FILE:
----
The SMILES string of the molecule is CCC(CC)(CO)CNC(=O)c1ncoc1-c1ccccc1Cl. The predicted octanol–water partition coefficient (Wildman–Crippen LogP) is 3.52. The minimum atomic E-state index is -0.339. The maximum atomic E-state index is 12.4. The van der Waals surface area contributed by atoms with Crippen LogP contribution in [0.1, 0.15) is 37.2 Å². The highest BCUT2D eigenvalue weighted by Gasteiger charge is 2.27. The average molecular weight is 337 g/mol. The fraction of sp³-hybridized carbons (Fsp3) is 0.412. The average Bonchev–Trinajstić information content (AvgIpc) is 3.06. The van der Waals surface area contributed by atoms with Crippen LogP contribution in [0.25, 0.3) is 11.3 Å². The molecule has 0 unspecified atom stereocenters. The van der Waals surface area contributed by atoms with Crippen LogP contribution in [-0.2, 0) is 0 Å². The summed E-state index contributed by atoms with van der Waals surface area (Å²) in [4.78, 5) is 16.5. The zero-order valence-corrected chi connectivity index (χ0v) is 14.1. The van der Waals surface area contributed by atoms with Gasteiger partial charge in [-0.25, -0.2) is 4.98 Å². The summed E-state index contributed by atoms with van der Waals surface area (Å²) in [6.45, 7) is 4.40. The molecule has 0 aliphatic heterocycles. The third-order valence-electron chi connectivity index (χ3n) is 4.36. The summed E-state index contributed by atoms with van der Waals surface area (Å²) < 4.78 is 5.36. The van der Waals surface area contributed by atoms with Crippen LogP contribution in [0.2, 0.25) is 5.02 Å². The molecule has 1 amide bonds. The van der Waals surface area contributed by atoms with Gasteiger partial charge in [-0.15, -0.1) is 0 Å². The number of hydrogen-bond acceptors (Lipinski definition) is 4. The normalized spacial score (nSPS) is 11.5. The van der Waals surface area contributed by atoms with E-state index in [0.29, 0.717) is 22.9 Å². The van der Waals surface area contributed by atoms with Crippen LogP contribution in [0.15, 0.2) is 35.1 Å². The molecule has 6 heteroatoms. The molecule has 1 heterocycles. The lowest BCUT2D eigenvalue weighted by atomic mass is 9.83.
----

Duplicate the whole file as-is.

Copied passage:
The SMILES string of the molecule is CCC(CC)(CO)CNC(=O)c1ncoc1-c1ccccc1Cl. The predicted octanol–water partition coefficient (Wildman–Crippen LogP) is 3.52. The minimum atomic E-state index is -0.339. The maximum atomic E-state index is 12.4. The van der Waals surface area contributed by atoms with Crippen LogP contribution in [0.1, 0.15) is 37.2 Å². The highest BCUT2D eigenvalue weighted by Gasteiger charge is 2.27. The average molecular weight is 337 g/mol. The fraction of sp³-hybridized carbons (Fsp3) is 0.412. The average Bonchev–Trinajstić information content (AvgIpc) is 3.06. The van der Waals surface area contributed by atoms with Crippen LogP contribution in [0.25, 0.3) is 11.3 Å². The molecule has 0 unspecified atom stereocenters. The van der Waals surface area contributed by atoms with Crippen LogP contribution in [-0.2, 0) is 0 Å². The summed E-state index contributed by atoms with van der Waals surface area (Å²) in [4.78, 5) is 16.5. The zero-order valence-corrected chi connectivity index (χ0v) is 14.1. The van der Waals surface area contributed by atoms with Gasteiger partial charge in [-0.25, -0.2) is 4.98 Å². The summed E-state index contributed by atoms with van der Waals surface area (Å²) in [6.45, 7) is 4.40. The molecule has 0 aliphatic heterocycles. The third-order valence-electron chi connectivity index (χ3n) is 4.36. The summed E-state index contributed by atoms with van der Waals surface area (Å²) < 4.78 is 5.36. The van der Waals surface area contributed by atoms with Crippen LogP contribution in [0.2, 0.25) is 5.02 Å². The molecule has 1 amide bonds. The van der Waals surface area contributed by atoms with Gasteiger partial charge in [-0.15, -0.1) is 0 Å². The number of hydrogen-bond acceptors (Lipinski definition) is 4. The normalized spacial score (nSPS) is 11.5. The van der Waals surface area contributed by atoms with E-state index in [0.29, 0.717) is 22.9 Å². The van der Waals surface area contributed by atoms with Crippen LogP contribution in [0.15, 0.2) is 35.1 Å². The molecule has 6 heteroatoms. The molecule has 1 heterocycles. The lowest BCUT2D eigenvalue weighted by atomic mass is 9.83.